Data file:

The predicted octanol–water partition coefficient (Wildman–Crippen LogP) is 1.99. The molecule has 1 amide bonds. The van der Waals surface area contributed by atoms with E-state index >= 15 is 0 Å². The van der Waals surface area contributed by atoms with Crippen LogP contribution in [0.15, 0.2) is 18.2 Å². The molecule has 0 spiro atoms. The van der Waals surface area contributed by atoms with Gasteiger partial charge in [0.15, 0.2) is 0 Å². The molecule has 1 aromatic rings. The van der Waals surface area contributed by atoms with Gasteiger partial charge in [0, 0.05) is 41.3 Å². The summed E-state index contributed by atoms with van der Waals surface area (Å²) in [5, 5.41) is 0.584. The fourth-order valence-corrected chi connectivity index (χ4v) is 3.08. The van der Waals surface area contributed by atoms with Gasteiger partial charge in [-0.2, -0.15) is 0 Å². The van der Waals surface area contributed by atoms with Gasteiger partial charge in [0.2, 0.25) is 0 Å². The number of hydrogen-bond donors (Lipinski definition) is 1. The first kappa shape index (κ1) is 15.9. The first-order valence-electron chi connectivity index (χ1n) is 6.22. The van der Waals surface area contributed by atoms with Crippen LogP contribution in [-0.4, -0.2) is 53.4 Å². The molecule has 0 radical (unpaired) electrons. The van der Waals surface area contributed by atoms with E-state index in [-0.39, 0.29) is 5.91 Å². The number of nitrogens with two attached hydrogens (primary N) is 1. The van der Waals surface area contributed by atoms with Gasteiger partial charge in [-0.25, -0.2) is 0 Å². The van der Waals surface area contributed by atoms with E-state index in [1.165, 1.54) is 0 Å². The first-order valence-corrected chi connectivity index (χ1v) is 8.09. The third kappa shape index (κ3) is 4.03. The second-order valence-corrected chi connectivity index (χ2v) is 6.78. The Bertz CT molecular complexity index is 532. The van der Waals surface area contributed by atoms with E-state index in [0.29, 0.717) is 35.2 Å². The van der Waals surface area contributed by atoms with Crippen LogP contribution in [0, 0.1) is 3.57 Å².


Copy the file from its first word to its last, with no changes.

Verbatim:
The predicted octanol–water partition coefficient (Wildman–Crippen LogP) is 1.99. The molecule has 1 amide bonds. The van der Waals surface area contributed by atoms with E-state index >= 15 is 0 Å². The van der Waals surface area contributed by atoms with Crippen LogP contribution in [0.15, 0.2) is 18.2 Å². The molecule has 0 spiro atoms. The van der Waals surface area contributed by atoms with Gasteiger partial charge in [0.15, 0.2) is 0 Å². The molecule has 1 aromatic rings. The van der Waals surface area contributed by atoms with Gasteiger partial charge in [0, 0.05) is 41.3 Å². The summed E-state index contributed by atoms with van der Waals surface area (Å²) in [5, 5.41) is 0.584. The fourth-order valence-corrected chi connectivity index (χ4v) is 3.08. The van der Waals surface area contributed by atoms with Gasteiger partial charge in [-0.2, -0.15) is 0 Å². The van der Waals surface area contributed by atoms with Gasteiger partial charge in [0.2, 0.25) is 0 Å². The number of hydrogen-bond donors (Lipinski definition) is 1. The first kappa shape index (κ1) is 15.9. The first-order valence-electron chi connectivity index (χ1n) is 6.22. The van der Waals surface area contributed by atoms with Crippen LogP contribution in [-0.4, -0.2) is 53.4 Å². The molecule has 0 radical (unpaired) electrons. The van der Waals surface area contributed by atoms with E-state index in [-0.39, 0.29) is 5.91 Å². The number of nitrogens with two attached hydrogens (primary N) is 1. The van der Waals surface area contributed by atoms with Gasteiger partial charge in [-0.25, -0.2) is 0 Å². The van der Waals surface area contributed by atoms with E-state index in [1.165, 1.54) is 0 Å². The first-order valence-corrected chi connectivity index (χ1v) is 8.09. The third kappa shape index (κ3) is 4.03. The second-order valence-corrected chi connectivity index (χ2v) is 6.78. The Bertz CT molecular complexity index is 532. The van der Waals surface area contributed by atoms with E-state index in [0.29, 0.717) is 35.2 Å². The van der Waals surface area contributed by atoms with Crippen LogP contribution in [0, 0.1) is 3.57 Å².